#UsToo: sexual harassment, gendered threats and press freedom

Women are shouting out loud that they are being sexually harassed in many situations. Journalism is paying attention to that, but this happens even in newsrooms, like in any other work environment.
All these situations are making necessary the initiative of open debates about how to stop it. The 12th edition of the International Journalism Festival at Perugia is not the exception and that’s why for its third day it was included #UsToo. Harassment, gendered threats and press freedom, a panel discussion moderated by the Dart Center for Journalism & Trauma director, Bruce Shapiro.
“Let’s talk” is an effective way to make someone express and that’s the name of Dart Center’s short film on sexual harassment in female journalists’ job. One of the journalists of the video and of the conference is Jina Moore, East Africa bureau chief for The New York Times, who made a point on the fact that is different the #MeToo move that is happening in the US and woman rights in several African countries.
But the topic is also expandable in other senses. Alexis Okeowo, staff writer at The New Yorker and present in both video and discussion, clarified that sexual harassment, even if it’s a problem itself, belongs to a bigger problem: “If women are so vulnerable is not because of sexual harassment, but about unequal paid and much more… There is a relation.”
That’s one of the things that feminism is looking for nowadays: continuity in a movement that has been developing for at least one century. “Every feminist movement is seen as something specific, separated and with no tradition,” said Susan McKay, journalist and author. And that’s why she defends the “I believe in you” in cases of sexual harassment or rape.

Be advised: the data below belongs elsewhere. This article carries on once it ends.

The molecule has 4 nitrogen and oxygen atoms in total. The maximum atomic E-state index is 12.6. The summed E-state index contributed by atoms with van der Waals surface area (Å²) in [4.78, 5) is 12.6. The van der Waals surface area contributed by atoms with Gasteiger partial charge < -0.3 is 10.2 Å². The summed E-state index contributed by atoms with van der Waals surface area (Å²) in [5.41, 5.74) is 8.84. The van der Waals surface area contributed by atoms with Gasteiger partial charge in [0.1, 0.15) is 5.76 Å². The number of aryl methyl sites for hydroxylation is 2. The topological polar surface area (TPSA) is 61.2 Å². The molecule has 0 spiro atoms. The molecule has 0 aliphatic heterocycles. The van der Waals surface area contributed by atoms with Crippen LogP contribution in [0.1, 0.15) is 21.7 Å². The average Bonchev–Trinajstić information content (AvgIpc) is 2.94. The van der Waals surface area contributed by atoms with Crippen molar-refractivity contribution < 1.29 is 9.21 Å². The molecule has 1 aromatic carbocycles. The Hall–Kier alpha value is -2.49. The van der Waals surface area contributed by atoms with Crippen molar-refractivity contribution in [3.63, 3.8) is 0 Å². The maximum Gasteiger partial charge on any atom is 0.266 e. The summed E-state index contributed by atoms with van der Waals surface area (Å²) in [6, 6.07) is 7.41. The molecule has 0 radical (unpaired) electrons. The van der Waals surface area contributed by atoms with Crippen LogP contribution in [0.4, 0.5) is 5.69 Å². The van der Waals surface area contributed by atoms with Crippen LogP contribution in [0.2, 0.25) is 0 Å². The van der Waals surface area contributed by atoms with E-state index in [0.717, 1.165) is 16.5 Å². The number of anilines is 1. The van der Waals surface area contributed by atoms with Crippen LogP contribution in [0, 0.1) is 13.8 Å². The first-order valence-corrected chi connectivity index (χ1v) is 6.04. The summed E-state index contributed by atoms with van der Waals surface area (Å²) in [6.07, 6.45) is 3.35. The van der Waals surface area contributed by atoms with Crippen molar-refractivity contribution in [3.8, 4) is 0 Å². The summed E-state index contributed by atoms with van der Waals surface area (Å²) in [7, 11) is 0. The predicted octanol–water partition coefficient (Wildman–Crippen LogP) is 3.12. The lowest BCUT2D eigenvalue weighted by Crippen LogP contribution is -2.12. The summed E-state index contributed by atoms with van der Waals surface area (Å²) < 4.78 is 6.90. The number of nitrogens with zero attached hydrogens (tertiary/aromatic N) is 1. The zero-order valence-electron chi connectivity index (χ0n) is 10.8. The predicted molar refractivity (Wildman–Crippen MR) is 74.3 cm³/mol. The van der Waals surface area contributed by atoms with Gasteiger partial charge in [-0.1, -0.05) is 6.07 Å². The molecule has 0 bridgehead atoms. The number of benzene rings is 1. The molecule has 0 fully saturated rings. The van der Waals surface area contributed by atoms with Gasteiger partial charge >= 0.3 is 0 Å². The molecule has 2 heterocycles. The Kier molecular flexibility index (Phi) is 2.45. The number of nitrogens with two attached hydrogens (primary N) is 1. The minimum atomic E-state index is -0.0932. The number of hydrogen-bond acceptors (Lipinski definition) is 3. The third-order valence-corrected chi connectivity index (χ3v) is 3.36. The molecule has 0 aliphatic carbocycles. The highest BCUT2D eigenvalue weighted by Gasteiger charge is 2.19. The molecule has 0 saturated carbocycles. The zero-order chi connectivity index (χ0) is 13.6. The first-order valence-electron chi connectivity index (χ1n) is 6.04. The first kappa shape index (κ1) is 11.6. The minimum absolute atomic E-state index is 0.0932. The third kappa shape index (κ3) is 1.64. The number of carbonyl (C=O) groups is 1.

“Working with sources is necessary because they contribute to the story as a hole, is not that we keep asking because we don’t believe them,” Ms. Moore said.
For journalists, all this is a matter of “learning by dealing with”, like Ms. Okeowo responded to a question of the audience. “Sometimes we don’t want to tell our editors that we had this situation because we don’t want to show ourselves weak”, she admitted. But like Mr. Saphiro said, changing things inside the profession goes even beyond the newsroom: “look at what is happening in journalism schools. We are training students on safety.”
And if in the audience there were doubts about what is happening, one woman made the last question to the panelists: “Who do you think is doing it well?”
There was no answer.

José Manuel Cuevas